They say that if you want to see your hometown or nation in a different light you should walk with a stranger who is seeing and experiencing it for the first time.
I probably learnt more about England during my spells living abroad than I have in the years before or since. So I was interested in a piece in today’s Washington Post about the wind of austerity passing through science across Europe. It contains only two or so paragraphs on the UK but as a snapshot they tell you almost everything you need to know at this point and more than most of the lengthier comment pieces you will find. To read their correspondent’s take that the UK is ahead of the pack in planning to make deep cuts, makes that wind seem unseasonably cold and bitter to the touch.
With the Business Secretary, Vince Cable, due to make his first speech on science tomorrow I suspect we are likely to see a number of articles appear tonight and tomorrow morning trailing his speech and/or putting the case for science. William Cullerne Bown looks ahead to Cable’s speech in his Guardian blog this afternoon and paints a very gloomy picture of what it could mean for science.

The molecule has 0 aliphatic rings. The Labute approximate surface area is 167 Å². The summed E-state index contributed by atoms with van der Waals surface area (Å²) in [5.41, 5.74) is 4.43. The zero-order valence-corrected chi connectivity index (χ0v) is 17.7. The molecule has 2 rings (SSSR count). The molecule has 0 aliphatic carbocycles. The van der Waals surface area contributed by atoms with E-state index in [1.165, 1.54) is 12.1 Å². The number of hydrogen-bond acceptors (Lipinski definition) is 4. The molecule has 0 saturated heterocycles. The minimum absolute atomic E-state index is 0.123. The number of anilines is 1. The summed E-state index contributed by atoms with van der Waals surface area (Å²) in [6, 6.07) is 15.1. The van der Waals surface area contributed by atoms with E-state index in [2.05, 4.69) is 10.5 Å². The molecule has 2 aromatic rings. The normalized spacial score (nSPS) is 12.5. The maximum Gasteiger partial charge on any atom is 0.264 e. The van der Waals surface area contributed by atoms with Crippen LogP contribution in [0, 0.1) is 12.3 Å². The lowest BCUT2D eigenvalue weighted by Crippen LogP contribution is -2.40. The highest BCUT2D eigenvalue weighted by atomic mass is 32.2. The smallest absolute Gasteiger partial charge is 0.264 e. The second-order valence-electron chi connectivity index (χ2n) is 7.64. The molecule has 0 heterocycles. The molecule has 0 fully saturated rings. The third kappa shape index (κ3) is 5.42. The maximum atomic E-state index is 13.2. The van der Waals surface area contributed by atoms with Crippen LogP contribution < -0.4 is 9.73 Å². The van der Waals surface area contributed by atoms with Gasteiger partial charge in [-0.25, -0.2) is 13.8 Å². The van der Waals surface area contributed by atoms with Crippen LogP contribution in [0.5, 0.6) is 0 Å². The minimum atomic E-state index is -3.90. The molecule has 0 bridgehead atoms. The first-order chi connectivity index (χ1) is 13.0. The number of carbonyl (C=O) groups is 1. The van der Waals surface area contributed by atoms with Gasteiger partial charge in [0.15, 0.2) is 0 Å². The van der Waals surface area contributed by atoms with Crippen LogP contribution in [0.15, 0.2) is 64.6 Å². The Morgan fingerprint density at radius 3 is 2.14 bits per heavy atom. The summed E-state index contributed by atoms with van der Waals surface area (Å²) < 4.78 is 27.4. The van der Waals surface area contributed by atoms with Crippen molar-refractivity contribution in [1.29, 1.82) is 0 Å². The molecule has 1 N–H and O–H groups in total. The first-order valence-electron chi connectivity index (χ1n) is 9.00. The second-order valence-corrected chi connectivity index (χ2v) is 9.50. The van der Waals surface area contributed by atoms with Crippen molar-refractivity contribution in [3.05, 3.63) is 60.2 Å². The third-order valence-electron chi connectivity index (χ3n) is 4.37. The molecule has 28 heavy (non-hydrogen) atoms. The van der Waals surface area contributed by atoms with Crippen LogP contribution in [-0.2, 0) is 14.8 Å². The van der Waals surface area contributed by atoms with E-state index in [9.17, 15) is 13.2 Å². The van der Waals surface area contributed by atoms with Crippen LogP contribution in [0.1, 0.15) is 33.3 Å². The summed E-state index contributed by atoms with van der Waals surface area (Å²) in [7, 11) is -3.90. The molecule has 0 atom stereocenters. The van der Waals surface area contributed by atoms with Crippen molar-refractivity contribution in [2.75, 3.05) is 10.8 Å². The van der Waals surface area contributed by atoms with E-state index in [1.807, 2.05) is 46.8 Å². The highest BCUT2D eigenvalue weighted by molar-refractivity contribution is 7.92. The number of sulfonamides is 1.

I agree with William that tomorrow, at the very best, we might get some coded indication of how harsh the wind will be. But, from a charity perspective, the other determinant of whether apprehension begins to turn to outright alarm is the degree to which Vince Cable uses his speech to start setting out the Coalition Government’s long-term plans for science. Willetts’ speech at the Royal Institution in the summer wasn’t it – he was throwing out some ideas. But this is the occasion I would have thought to begin to instil what we might term some business confidence. Otherwise the sense of living hand-to-mouth will become embedded. And in that environment the Government will find it much harder to achieve what goals it does have.
We shall know soon enough I suspect.
And finally….since I served on the working party it seems only right to mention the Research Integrity Futures Working Party report out today which calls for the establishment of a one-stop shop for researchers, institutions and others to get advice on research integrity to rebuild public confidence undermined by a series of scandals. See also the Nature blog piece.